svn commit: r227749 - head/sys/kern
brde at optusnet.com.au
Mon Nov 21 03:37:13 UTC 2011
On Sun, 20 Nov 2011, Warner Losh wrote:
> Is this right? Passing 0 to timo causes a panic? That can't be good.
Because it reverses the natural order of conversations.
> On Nov 20, 2011, at 1:36 AM, Hans Petter Selasky wrote:
>> Given that the typical usage of pause() is pause("zzz", hz / N), where N can
>> be greater than hz in some cases, simply ignore a timeout value of zero.
>> Suggested by: Bruce Evans
>> MFC after: 1 week
>> Modified: head/sys/kern/kern_synch.c
>> --- head/sys/kern/kern_synch.c Sun Nov 20 08:29:23 2011 (r227748)
>> +++ head/sys/kern/kern_synch.c Sun Nov 20 08:36:18 2011 (r227749)
>> @@ -333,7 +333,7 @@ msleep_spin(void *ident, struct mtx *mtx
>> pause(const char *wmesg, int timo)
>> - KASSERT(timo > 0, ("pause: timo must be > 0"));
>> + KASSERT(timo >= 0, ("pause: timo must be >= 0"));
>> /* silently convert invalid timeouts */
>> if (timo < 1)
I tried to get Hans to remove the KASSERT() and its panic in one of my
many reviews of changes to usb_pause() and pause(), but got confused in
my review of this commit. I said that this commit restores the old
KASSERT() which gives panics for a timeout of 0, but it actually
completes changing the KASSERT() so that it doesn't give panics in this
case. I got confused because the comments and the code are inconsistent
in different ways than before (and KASSERT() has its usual negative
- a previous comment says, verbosely, that "the timeout must be greater
- the previous KASSERT() requires, consisely, that "timo must be > 0".
This was consistent with the comment. The new KASSERT() is inconsistent
with the comment.
- the "silently convert invalid timeouts" code, which was added on my
request in the previous commit, was unreachable in all cases that it
handles when INVARIANTS is configured. Now it is reachable for timeouts
of 0. It remains unreachable for timeouts of < 0. The verbose previous
comment is not as verbose as this mail, so it doesn't describe all the
timo isn't a function, so 0 can't be passed to it. Passing a timeout of
0 to various functions has various behaviours:
- passing a timeout of 0 to msleep() is supported and means no timeout
(= a timeout of infinity). (Negative timeouts don't seem to be
properly handled by msleep(). They are neither rejected not silently
fixed up, but are passed on.)
- passing a timeout of 0 (or < 0) to callout_reset() makes no sense,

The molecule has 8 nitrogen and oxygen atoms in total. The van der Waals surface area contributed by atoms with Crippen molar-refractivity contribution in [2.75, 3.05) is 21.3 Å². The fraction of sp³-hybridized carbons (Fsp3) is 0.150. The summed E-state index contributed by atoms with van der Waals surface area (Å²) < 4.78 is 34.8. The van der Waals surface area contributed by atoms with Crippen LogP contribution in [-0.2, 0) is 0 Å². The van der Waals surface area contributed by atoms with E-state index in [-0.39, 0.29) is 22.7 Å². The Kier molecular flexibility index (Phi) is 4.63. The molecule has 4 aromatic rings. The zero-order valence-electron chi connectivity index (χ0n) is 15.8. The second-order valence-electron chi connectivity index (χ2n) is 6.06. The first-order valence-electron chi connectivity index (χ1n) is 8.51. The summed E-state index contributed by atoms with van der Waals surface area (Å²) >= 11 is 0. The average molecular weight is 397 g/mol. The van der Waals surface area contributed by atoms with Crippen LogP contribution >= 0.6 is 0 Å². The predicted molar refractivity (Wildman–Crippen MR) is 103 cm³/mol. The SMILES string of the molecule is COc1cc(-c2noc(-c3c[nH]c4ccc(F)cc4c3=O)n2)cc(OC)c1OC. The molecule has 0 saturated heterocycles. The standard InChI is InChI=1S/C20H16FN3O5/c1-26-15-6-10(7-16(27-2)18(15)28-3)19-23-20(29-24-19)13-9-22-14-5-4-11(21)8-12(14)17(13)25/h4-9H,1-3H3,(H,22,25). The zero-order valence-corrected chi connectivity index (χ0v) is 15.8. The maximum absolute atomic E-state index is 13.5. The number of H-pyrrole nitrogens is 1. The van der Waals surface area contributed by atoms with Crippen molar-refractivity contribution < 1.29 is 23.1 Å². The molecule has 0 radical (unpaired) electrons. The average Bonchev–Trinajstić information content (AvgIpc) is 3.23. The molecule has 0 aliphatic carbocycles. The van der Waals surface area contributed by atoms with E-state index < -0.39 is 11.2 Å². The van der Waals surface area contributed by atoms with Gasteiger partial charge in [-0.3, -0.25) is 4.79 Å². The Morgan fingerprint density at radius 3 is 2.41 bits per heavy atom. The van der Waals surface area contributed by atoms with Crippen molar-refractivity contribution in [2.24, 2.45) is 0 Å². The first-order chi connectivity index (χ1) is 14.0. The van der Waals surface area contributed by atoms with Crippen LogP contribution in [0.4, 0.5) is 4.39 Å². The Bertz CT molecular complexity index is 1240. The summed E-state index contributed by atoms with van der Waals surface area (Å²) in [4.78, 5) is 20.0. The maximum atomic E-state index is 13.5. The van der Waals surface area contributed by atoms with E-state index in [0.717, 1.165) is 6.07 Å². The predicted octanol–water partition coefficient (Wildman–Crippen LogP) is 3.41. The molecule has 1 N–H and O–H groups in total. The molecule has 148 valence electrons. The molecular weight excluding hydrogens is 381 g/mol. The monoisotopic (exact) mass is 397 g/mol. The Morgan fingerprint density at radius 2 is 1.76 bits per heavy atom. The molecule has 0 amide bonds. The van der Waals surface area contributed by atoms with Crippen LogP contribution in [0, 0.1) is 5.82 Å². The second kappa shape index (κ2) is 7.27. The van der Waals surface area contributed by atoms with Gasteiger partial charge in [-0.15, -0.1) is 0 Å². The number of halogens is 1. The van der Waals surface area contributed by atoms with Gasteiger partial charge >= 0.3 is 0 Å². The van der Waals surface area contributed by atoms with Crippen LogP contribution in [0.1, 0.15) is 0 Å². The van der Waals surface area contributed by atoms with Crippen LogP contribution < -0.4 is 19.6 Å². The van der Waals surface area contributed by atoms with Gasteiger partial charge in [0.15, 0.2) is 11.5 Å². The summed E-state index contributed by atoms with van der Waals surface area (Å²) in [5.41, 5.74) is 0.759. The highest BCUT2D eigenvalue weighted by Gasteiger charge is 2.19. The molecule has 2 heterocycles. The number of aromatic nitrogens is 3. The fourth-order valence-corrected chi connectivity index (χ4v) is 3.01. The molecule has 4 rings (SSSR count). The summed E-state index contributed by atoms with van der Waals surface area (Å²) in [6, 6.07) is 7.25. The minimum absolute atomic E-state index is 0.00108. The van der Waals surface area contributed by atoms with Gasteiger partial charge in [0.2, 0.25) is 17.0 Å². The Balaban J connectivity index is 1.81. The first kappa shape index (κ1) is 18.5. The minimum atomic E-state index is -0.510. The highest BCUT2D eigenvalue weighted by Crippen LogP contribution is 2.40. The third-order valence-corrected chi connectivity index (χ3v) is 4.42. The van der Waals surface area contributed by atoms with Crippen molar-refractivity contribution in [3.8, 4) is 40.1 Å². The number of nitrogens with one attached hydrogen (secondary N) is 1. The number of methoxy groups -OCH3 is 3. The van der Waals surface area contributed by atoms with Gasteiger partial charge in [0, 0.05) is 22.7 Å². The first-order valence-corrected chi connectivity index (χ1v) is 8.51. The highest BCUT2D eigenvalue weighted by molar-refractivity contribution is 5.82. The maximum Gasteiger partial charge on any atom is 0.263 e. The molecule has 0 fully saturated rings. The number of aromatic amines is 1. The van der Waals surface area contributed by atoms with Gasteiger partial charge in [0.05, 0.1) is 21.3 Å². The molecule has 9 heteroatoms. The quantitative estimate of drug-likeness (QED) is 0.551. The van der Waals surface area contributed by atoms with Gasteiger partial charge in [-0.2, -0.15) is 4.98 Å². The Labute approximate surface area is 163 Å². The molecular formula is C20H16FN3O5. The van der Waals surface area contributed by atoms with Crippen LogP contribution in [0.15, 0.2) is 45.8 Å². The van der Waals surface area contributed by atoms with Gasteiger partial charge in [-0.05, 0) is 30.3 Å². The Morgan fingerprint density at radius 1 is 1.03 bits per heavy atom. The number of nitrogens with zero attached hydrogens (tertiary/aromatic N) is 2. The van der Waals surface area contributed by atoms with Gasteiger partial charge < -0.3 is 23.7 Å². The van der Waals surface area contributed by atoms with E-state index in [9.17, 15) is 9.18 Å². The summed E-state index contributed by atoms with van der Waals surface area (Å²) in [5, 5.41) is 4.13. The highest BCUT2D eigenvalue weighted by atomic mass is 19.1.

but is not considered harmful enough the panic on. It was silently
fixed up to be a timeout of 1.
- passing a timeout of 0 (or < 0) to pause() makes no sense, but was
considered to be harmful enough to panic on for a timeout of 0, while
negative timeouts were just passed on.
(pause()'s main comment says that it is like tsleep(), but it is
really like DELAY(). Thus its timeout isn't really a (maximum)
timeout, but is a (minimum) DELAY(). Another minor problem with
the API or documentation is that it isn't clear if the caller is
responsible for handling the implementation detail that pause(msg,
1) only delays for a fractional tick iff it is implemented using
tsleep(); the caller must ask for a "timeout" of of 2 if it wants
a delay of strictly >= 1 tick. Returning early is OK for a
maximum timeout but not for a minimum delay. Non-hardware callers
probably don't care about getting a minimum, but usb callers do.
usb_pause() has always adds 1 tick to handle this and rounding
After Hans' first change, negative timeouts were considered harmful
enough to panic on too. I thought that this was silly, since pause()
is unimportant compared with callout_reset() -- who cares if it is
passed an invalid timeout? -- and asked him to change to the silent
fixup used by callout_reset(). This is now done for timeouts of 0,
but not for timeouts of < 0 in the INVARIANTS case (since the KASSERT()
is still there for them). Checking for timeouts of < 0 in pause() is
getting close to checking for parity errors in the CPU in pause().
msleep() is much more important, but never did either.
pause() grew some additional complications that I don't like. Hans
noticed that DELAY(n) overflows for large n on arm. So pause() now
avoids passing large n to DELAY(). Probably no other callers of
DELAY() do this, and no callers of pause() need large n for DELAY().
Why is top posting considered harmful?
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